Monday, January 21, 2008

10 + 2 Open Thread Experiment

This is an experiment in Wiki blogging.

Customs and Border Protection's Notice of Proposed Rule Making on the Importer Security Filing (so-called 10+2) is creating a big splash as people try and sort out exactly what will be required and what will happen in the case of non-compliance. Certainly, the requirements will create additional data to be collected and transmitted. Some of that may be burdensome. There are also concerns about the protection of business proprietary information.

I have some practical questions.
  • How is your company reacting?
  • How difficult do you expect compliance to be?
  • Can you quantify the difficulty in terms of time or expense?
  • What do you view as the most onerous part of the proposal?

Leave an anonymous comment here. Try and use this space for a discussion. Maybe acting as a group we can shed some useful light on the proposal.

4 comments:

Chris U said...

This will be prove quite interesting, for what I believe are several reasons:

If this is enacted, which it sounds like it will be, this could allow CBP to enforce this immediately, or effective in the very short term. This in turn, could lead to disruptions in the supply chain that could have tremendous consequences, akin to work stoppage or strike at one of the larger ports of entry. Importers scramble to meet this new requirement leading to delays.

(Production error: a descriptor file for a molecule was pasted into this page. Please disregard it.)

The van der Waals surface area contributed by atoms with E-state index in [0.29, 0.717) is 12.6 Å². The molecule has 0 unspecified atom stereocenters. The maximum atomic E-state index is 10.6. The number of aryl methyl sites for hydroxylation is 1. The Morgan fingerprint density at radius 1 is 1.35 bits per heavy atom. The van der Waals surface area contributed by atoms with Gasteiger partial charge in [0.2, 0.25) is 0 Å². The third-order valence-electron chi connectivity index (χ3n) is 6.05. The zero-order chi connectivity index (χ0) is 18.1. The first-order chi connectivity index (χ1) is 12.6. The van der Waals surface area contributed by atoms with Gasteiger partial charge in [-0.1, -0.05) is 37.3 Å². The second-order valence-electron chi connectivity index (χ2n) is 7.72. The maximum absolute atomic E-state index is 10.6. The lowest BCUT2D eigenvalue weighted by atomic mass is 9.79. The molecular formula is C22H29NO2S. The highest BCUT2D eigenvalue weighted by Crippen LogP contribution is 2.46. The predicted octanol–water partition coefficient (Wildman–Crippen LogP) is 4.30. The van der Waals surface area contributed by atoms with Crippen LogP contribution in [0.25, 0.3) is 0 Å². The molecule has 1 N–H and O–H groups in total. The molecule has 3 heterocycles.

What is interesting is what is not spelled out so clearly - how is this data to be collected and analyzed? These points of data, most of which, in my opinion, are already supplied or collected in one fashion or another, are fairly straightforward. Doesn't import best practices suggest that all of this information would be readily available from the importer or shipper?

In terms of implementation, no real plan seems to have been laid out - will there be an interim? will there be testing? How detailed do the data points need to be? Will there be an XML stylesheet to be followed? Will data be collected manually?

I guess what I'm trying to say is that, like most things CBP related, this seems to raise more issues and questions than answers or reasons. I think I'm frustrated a little because this sounds like a band-aid plan to fix something else that should have been fixed in the first place.

Anonymous said...

I work is msc shipping company
i would like why it is so called 10+2. i have read and re-read my documents and i have no idea about it. can you explain pls

Larry said...

Sure. There are 12 data elements to be subitted. 10 come from the importer and 2 from the carrier. Hence, 10 + 2. That name is likely going to fade as people get used to Importer Security Filing.

Evertything is on hold while the new administration reviews pending regulatory changes. So we are in a bit of limbo at the moment.

pharmacy said...

INteresting aspects, I wonder if at the end it really would come down to this.